↑ Fig. 15a. Excitation with a series of impacts (of the men jumping onto the mass of a mass/spring resonator.) Mouse over the figure to see the action, mouse off to suspend it, or click on it to restart it. It can be speeded up by clicking on the grayed out "medium" or "fast". Combinations of Q and impact frequency can be selected by clicking on the circles on the resonance curves at the bottom. The frequencies are not the actual frequencies that the viewer will see on any of the three viewing speeds. The response of the mass is shown in the middle of the graphing window. The series of curves at the top are the responses (or ringings) of the mass to each impact graphed separately. These are vertically offset from each other for clarity. Because this is a linear system, the motion of the mass is the sum of these separate ringings. Note that higher Q's result in longer decays of the individual ringings shown at the top. The maximum response of the mass occurs when the impacts are timed so that the peaks and valleys of the various ringing curves all line up, so there is constructive interference of all the ringings. The higher the Q and longer the decay time, the more carefully the impact frequency must adjusted to equal the resonance frequency of the resonator over the longer ringing decay times. The time dependent behavior of the resonator when the driving impulses are not optimally timed is a little complex and displays some oscillations in the amplitude, especially at the larger Q values. Note that the smooth resonance curves such as shown on the bottom part of this animation and in Fig. 10 (and other graphs above) only represent the eventual (i.e. equilibrium) behavior of the resonator after considerable time has passed and do not show the "transient" behavior of the system. Note also that one may need to examine the multiple impact ringing curves at the top very carefully to see the difference in phases between the on resonance and off resonance aligning of the peaks and valleys. Off resonance makes the timing of the peaks drift somewhat as shown in more detail below in Figs. 15b, 15c and 15d. ↑ Fig. 15b. Alignment of the ringing response curves from the above animation for Q = 20 and the frequency of impacts set equal to the resonant frequency, i.e. at the peak of the resonance curve. We see that the red and green dots, "A" and "B" (both at time t = t1) are in the peak of their respective ringing curves, meaning that these peaks add constructively. ↑ Fig. 15c. Alignment of the ringing curves for Q = 20 and the frequency of impacts set to less than the resonant frequency. Here we see that the peaks are not aligned. The yellow line drawn through one set of peaks drifts to earlier times as we proceed down the page. Also while point "A" is at a peak (or crest) of the top ringing curve, point "B" is near the valley of its ringing curve, even though both points occur at the same time, time t = t1. Thus the ringing curves partially subtract from each other and we get less than the full response at this frequency. ↓ Fig. 15e. (below) This animation is similar to Fig. 15a except that it does not show the build up with time of the response. Instead it allows the viewer to instantly see the results. The drive frequency can be entered numerically in the box, or the yellow slider can be dragged horizontally across the frequency axis of the bottom graph to adjust the drive frequency. ↑ Fig. 15d. Alignment of the ringing curves for Q = 20 and the frequency of impacts set to more than the resonant frequency. Again we see that the peaks do not align. The yellow line drawn through one set drifts to later times as we proceed down the page. Also while point "A" is at a peak (or crest) of the top ringing curve, point "B" is near the valley of its ringing curve, even though both points occur at the same time, time t = t1. Thus again the ringing curves partially subtract from each other and we get less than the full response at this frequency.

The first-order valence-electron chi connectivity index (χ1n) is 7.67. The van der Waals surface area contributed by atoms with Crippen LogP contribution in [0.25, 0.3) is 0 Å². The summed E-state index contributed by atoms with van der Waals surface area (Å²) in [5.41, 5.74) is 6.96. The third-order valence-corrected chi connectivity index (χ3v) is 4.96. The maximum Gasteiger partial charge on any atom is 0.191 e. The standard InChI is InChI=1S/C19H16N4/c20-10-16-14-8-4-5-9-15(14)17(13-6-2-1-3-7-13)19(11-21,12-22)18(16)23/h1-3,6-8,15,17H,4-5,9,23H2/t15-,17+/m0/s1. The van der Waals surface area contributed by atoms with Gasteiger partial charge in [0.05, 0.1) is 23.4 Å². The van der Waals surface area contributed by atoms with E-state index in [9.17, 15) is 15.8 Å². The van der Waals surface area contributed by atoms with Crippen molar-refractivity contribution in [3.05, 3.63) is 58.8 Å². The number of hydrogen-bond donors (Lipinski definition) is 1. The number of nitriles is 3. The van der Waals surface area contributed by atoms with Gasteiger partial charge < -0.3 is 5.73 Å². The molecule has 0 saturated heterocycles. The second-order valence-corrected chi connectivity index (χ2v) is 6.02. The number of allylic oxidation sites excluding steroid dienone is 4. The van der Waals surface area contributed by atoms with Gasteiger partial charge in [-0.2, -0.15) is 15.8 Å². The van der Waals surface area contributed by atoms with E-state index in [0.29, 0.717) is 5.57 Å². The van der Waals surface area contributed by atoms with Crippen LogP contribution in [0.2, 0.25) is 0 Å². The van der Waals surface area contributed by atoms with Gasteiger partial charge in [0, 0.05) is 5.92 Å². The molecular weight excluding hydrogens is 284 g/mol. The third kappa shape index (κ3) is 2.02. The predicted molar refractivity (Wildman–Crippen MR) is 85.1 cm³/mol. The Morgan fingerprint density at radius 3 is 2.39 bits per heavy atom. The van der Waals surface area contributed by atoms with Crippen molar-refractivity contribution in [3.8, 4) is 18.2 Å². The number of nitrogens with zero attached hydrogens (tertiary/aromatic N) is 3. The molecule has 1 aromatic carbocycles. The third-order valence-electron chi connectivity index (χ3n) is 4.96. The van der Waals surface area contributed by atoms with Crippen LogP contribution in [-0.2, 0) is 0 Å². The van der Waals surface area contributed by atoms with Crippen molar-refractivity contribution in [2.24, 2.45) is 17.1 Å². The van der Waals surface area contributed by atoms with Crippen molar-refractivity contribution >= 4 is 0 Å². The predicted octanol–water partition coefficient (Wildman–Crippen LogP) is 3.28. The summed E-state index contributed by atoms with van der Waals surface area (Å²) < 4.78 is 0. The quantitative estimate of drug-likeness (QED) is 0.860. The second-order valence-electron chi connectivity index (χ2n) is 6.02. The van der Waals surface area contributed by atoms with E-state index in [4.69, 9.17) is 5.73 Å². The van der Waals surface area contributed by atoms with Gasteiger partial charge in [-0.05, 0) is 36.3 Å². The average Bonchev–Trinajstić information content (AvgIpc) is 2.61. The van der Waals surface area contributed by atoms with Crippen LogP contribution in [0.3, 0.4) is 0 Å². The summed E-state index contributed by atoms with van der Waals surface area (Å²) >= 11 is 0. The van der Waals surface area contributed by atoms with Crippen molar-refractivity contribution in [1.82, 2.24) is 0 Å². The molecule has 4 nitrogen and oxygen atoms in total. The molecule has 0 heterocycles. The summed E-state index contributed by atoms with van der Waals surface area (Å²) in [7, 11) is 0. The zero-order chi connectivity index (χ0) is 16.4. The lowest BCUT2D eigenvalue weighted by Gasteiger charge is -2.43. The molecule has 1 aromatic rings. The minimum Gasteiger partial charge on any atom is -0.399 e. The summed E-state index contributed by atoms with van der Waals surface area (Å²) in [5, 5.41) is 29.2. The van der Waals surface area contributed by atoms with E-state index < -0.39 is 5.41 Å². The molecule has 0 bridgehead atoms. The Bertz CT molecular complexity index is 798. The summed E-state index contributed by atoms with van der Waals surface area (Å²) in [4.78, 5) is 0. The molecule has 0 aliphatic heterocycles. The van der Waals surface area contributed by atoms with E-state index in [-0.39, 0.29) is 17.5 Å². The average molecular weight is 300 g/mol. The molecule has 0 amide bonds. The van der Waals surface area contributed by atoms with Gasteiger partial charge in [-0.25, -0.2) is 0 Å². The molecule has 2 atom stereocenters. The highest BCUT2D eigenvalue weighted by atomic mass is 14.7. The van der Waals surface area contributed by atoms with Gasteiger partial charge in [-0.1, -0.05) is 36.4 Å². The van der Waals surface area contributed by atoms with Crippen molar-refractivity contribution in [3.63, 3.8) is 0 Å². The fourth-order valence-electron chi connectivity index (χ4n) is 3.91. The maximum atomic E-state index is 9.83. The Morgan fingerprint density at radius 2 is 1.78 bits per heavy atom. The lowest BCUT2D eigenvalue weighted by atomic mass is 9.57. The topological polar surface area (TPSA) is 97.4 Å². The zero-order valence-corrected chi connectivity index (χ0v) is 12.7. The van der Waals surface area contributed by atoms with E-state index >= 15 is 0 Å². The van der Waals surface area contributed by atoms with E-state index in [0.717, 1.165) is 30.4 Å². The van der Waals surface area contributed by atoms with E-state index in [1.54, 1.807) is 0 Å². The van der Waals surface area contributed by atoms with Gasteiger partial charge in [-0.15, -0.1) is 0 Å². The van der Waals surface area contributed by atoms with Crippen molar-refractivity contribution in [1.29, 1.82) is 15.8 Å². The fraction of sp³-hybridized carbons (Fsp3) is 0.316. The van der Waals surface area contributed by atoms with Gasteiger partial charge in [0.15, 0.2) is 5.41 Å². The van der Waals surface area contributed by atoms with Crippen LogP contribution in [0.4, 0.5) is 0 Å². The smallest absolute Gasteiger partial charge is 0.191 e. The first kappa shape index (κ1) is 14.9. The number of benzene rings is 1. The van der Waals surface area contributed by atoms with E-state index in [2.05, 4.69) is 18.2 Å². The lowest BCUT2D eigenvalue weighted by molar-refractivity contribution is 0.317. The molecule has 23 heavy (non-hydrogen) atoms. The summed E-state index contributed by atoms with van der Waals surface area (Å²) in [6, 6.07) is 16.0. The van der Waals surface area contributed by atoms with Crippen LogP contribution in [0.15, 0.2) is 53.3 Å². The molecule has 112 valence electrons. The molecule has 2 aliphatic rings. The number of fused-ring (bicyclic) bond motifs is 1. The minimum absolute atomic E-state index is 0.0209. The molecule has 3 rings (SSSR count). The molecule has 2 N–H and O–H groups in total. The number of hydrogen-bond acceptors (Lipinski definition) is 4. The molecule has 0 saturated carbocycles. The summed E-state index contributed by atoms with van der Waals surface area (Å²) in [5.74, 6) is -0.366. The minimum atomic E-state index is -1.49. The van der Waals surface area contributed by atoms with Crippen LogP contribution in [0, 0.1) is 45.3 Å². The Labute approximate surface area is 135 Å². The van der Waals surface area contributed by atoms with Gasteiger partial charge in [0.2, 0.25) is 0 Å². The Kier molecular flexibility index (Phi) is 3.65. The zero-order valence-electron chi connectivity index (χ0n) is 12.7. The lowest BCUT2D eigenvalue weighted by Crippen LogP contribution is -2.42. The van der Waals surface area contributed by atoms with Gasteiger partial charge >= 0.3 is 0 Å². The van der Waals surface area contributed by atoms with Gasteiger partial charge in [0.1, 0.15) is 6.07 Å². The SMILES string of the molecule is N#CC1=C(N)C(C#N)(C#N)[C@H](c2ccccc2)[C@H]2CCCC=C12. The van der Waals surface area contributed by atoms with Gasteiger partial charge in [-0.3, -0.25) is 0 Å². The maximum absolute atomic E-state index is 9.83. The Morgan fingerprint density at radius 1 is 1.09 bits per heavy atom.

Frequency shift due to phase slippage